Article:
Can capital losses from cryptocurrency trading offset stock gains for tax purposes? The answer may surprise you.
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It’s been a rough year for the stock market, with major indexes like the Dow Jones Industrial Average and the S&P 500 down significantly from their all-time highs. So far in 2018, the Dow is down about 5%, while the S&P 500 is down about 7%.
But even though it’s been a tough year for stocks, there’s one asset class that’s been doing even worse: cryptocurrency. Bitcoin, the largest and most well-known cryptocurrency, is down more than 50% from its highs at the end of 2017. Ethereum, another major cryptocurrency, is down more than 60% from its highs.
With cryptocurrencies falling so much further and faster than stocks, you might be wondering if your crypto losses can offset your stock gains and lower your overall tax bill. Unfortunately, the answer is no.
What is a capital loss?
A capital loss is realized when a security or investment is sold for less than the original purchase price. Capital losses can offset capital gains realized from the sale of securities or investments in the same calendar year, plus up to $3,000 in ordinary income. Net capital losses in excess of these amounts can be carried forward to future tax years.
How to offset stock gains with crypto losses
Crypto investors were dealt a tough blow in 2018. The total market capitalization for digital assets fell by more than $700 billion, and prices are still well below their all-time highs. While the stock market also experienced a correction last year, it has since bounced back and is now at or near all-time highs. For investors who were in both the stock and crypto markets last year, it’s possible that their crypto losses can offset their stock gains. Here’s how it works.
Short-term vs. long-term capital gains
Short-term capital gains occur when you sell an asset that you’ve owned for one year or less. Long-term capital gains occur when you sell an asset that you’ve owned for more than one year. In general, long-term capital gains are taxed at a lower rate than short-term capital gains.
Cryptocurrency is considered a capital asset, so any gains or losses from selling crypto are subject to capital gains tax. The tax rate on short-term capital gains is the same as your ordinary income tax rate, while the tax rate on long-term capital gains is usually lower.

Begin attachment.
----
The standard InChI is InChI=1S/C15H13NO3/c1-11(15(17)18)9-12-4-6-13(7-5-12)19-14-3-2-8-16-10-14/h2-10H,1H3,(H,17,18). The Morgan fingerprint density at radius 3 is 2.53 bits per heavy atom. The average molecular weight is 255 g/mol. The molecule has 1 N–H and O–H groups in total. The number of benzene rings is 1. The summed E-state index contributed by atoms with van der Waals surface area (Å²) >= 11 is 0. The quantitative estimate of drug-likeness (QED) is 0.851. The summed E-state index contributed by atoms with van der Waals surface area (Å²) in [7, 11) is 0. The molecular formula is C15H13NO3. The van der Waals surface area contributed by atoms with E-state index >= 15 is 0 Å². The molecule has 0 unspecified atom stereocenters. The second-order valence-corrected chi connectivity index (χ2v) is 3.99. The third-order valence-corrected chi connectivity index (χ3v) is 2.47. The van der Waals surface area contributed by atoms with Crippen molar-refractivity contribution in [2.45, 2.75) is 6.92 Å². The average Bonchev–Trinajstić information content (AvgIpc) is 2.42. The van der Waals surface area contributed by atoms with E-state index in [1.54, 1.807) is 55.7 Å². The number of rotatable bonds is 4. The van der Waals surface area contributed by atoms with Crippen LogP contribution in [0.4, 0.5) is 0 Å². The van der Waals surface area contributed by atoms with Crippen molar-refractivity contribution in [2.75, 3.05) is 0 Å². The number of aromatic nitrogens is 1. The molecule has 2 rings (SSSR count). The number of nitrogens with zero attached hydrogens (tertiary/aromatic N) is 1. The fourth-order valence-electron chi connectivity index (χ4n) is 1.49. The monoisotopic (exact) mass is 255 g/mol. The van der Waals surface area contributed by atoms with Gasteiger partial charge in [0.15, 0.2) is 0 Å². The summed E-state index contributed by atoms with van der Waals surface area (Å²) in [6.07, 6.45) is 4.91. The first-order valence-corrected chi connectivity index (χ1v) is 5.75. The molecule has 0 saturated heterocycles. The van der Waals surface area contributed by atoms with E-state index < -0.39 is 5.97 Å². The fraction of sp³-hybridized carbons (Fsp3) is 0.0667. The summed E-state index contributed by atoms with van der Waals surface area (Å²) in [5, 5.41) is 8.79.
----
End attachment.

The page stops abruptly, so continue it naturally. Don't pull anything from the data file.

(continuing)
To offset stock gains with crypto losses, you’ll need to calculate your net capital gain or loss for the year. To do this, add up all your crypto losses and subtract them from your stock gains. If the result is a positive number, then you have a net capital gain and will owe taxes on that amount. If the result is negative, then you have a net capital loss and can use that loss to offset other capital gains (up to $3,000 per year).
How to calculate your net capital gain or loss
In order to calculate your net capital gain or loss, you will need to first determine your total capital gains and losses for the year. To do this, you will need to gather all of your investment income information for the year, including any interest, dividends, or capital gains/losses from the sale of stocks, bonds, mutual funds, etc.
Once you have this information, you will need to calculate your total capital gains and losses for the year. This can be done by subtracting your total losses from your total gains. If your losses exceed your gains, you will have a net capital loss for the year.
Once you have determined your net capital gain or loss for the year, you can then offset this amount against any other capital gains/losses you may have incurred during the year. If you have a net capital gain for the year, you can offset up to $3,000 of this gain with losses from other investments. If you have a net capital loss for the year, you can carry this loss forward to offset future capital gains.
Based on the information above, it appears that crypto losses can offset stock gains in certain circumstances. However, it is important to speak with a financial advisor to get a more comprehensive understanding of how this would work in your specific situation.